Tuesday, August 17, 2010

Fannie and Freddie and Congress

This is just a guess, but a good guess I think. The mortgage companies run by Congress will cost taxpayers 10 times more than all of the "bailouts" of other financial firms when a final audit is done five years from now. That's if there is ultimately any aggregate cost at all to taxpayers from other financial bailouts in which case the F's losses would need to be called "infinitely higher". Heck, throw in GM and Chrysler as well and Fannie and Freddie may dwarf all of it. Nonetheless Congress keeps a tight hold on the rope that would open the curtain on the F couple's black hole.

The two F's were run by Congress with multiple goals that superceded running a sound and economically viable business. It was always viewed by the market and by huge financial and foreign investors in its debt as goverment sponsored aka government guaranteed if ever a crisis led to that need.

The F's main function was as a processor, packager, short term domicile, and servicer for mortgages. Average employee expenses should have been restrained given its business model as a processing plant and its implicit guaranteed access to low cost funds. To the contrary Congress let the company be run as a stand alone entity with the goal of ramping up its share price. The F's CEO's, especially at Fannie beginning with the 1990's hiring of the superficial image man Larry Small, were given salary, bonus, and options packages that exceeded those of any commercial banker and rivaled all but the most elite investment bankers. The derivatives trading areas were paid with Wall Street style profit sharing schemes to a department whose role was, or should have been, to hedge the pipeline from acquisition to securitization, a six to 12 month window at most. It's obvious that the CEO's and the trading department were incentivised to do much more than hedge. As an example, in the most recent quarter the smaller Freddie had $5 billion in credit losses(choke on that taxpayer) and $3.8 billion of derivatives trading losses(uhgg, what's this, why this icing on the cake).

These second tier CEO's, generally coming to D.C. after being passed over for bigger jobs elsewhere, and these traders who set themselves up outside of the derivatives power nexus of New York and London, were like grifters coming in for the big haul. They got it, and still are in some cases, and they are now acting put upon as in the recent comments by Franklin Raines whose tenure was a disaster. This comment may be too strong. They were backed by their Congressional oversight panel, Democrats and Republicans, every step of the way.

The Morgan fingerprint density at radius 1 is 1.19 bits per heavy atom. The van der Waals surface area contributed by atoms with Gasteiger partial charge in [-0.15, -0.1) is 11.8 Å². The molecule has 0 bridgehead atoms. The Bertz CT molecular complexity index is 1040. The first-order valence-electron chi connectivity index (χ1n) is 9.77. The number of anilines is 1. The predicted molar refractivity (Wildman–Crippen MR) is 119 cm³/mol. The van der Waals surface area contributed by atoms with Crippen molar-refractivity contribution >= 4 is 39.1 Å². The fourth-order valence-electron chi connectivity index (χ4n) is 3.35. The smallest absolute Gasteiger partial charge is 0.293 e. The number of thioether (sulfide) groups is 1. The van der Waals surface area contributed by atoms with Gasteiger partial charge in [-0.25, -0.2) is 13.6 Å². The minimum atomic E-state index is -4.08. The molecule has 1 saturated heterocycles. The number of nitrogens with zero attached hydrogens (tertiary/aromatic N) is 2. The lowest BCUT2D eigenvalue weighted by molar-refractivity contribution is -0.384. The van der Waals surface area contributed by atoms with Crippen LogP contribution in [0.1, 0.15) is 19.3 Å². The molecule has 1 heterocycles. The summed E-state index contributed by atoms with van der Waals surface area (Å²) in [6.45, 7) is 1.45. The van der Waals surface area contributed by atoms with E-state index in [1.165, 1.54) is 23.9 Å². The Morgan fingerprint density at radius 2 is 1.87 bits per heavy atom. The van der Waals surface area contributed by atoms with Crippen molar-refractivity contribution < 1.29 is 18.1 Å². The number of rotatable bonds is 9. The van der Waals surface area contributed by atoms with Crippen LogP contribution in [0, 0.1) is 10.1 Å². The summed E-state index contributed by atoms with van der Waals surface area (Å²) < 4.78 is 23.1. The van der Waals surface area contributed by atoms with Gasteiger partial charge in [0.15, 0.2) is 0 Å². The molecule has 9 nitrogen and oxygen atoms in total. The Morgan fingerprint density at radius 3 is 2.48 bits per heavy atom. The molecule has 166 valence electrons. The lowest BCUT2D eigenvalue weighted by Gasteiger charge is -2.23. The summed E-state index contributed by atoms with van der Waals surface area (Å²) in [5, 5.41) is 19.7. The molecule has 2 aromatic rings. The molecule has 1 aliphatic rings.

Why was that? The generally given answer to this question points at the significant contributions that the F's made to the politicians, year end year out, to fund their re-election campaigns. That's part of it but maybe a small part. Speaking in generalities that don't apply uniformly, to the Democrats the F's were seen to be a pain free way to fund housing goals and expand home ownership to those who otherwise would not be able to afford it(essentially disguised transfer payments) and to the Republicans the F's were boons to corporations engaged in construction, real estate development, and every aspect of building or refurbishing and furnishing new and used buildings. Social goals and business stimulus goals were achieved with no cost to anyone, so it must have seemed in the 90's and the first seven years of this century. Everyone was happy until...

As major players from House power Barney Frank to Pimco man Bill Gross make clear, we now need Fannie and Freddie more than ever as they are the mortgage market. We're stuck with 'em. They need to be seriously managed by Congress and it's far from clear that that's happening. Until Congress gives a thorough accounting and honest explanation of the F's disaster, hiding the truth prevents any effective management process overhaul.

The double standard by Congress is galling and transparently dishonest. After spending much of the last year and a half self-righteously castigating major investment banks, AIG, and others for their actions, Congress can cast no light on itself and the most costly fiasco of all to the taxpayers. The searing personal attacks on so many individuals by many members of Congress makes their refusal to take their own inventory that much more reprehensible.

Everyone knows Congress is somehow both dysfunctional and arrogant. This is just one more example, and it will without question turn out to be one of the most costly events of our Great Recession.


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